The bacterium Proteus mirabilis is known for its ability to swarm over hard surfaces and form spectacular concentric ring patterns. During pattern formation, the colony front is observed to move outward from the inoculation site either continuously or periodically, due to collective movement of elongated, hyper-flagellated swarmer cells at the leading edge. The formation of the rings was thought to arise from periodic colony expansion. However, recent experimental results show that swimmer cells stream inward toward the inoculation site, and form a number of complex patterns, including radial and spiral streams, rings and traveling trains. To understand the underlying mechanism of these complicated patterns, we developed a hybrid cell-based model which incorporates a simplified single cell signal transduction model with both the adaptation and excitation components. By assuming that swimmer cells respond to a chemoattractant that they produce, we are able to predict the formation of radial streams as a result of the modulation of the local attractant concentration by the cells. We further predict the spiral streams by incorporating a swimming bias of the cells near the surface of the medium. The hybrid cell-based model becomes computationally expensive because of the large number of cells due to cell division, therefore a higer level description is needed. We also present a moment-closure method for deriving macroscopic evolution equations from the hybrid cell-based model using perturbation analysis, and compare the solutions of the cell-based model and the derived continuum model.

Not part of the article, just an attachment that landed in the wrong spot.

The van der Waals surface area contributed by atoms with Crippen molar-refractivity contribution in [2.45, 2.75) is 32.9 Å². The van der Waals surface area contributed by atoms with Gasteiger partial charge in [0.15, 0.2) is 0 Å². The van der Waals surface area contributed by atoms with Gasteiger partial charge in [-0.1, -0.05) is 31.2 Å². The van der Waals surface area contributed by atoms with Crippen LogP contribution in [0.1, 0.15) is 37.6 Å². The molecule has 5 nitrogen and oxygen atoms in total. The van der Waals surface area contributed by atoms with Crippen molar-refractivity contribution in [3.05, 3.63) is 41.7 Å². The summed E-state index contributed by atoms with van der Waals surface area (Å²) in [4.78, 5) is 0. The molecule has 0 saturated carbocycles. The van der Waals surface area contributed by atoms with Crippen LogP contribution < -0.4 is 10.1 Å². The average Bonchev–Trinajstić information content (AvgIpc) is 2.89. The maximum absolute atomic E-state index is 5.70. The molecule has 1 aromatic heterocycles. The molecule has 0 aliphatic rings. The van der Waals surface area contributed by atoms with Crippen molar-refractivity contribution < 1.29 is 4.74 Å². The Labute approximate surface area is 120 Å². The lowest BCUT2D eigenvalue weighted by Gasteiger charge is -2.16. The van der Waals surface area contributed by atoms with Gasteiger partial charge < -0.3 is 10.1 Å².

This talk will compare a few seemingly unrelated canonical models with noise-driven regular behavior, such as coherent oscillations, synchronization, and even quiescence. Different perspectives on coherence resonance show that the order in these models can be attributed to transients "stabilized" by stochastic effects. These perspectives suggest analysis on reduced models to better understand and predict these phenomena.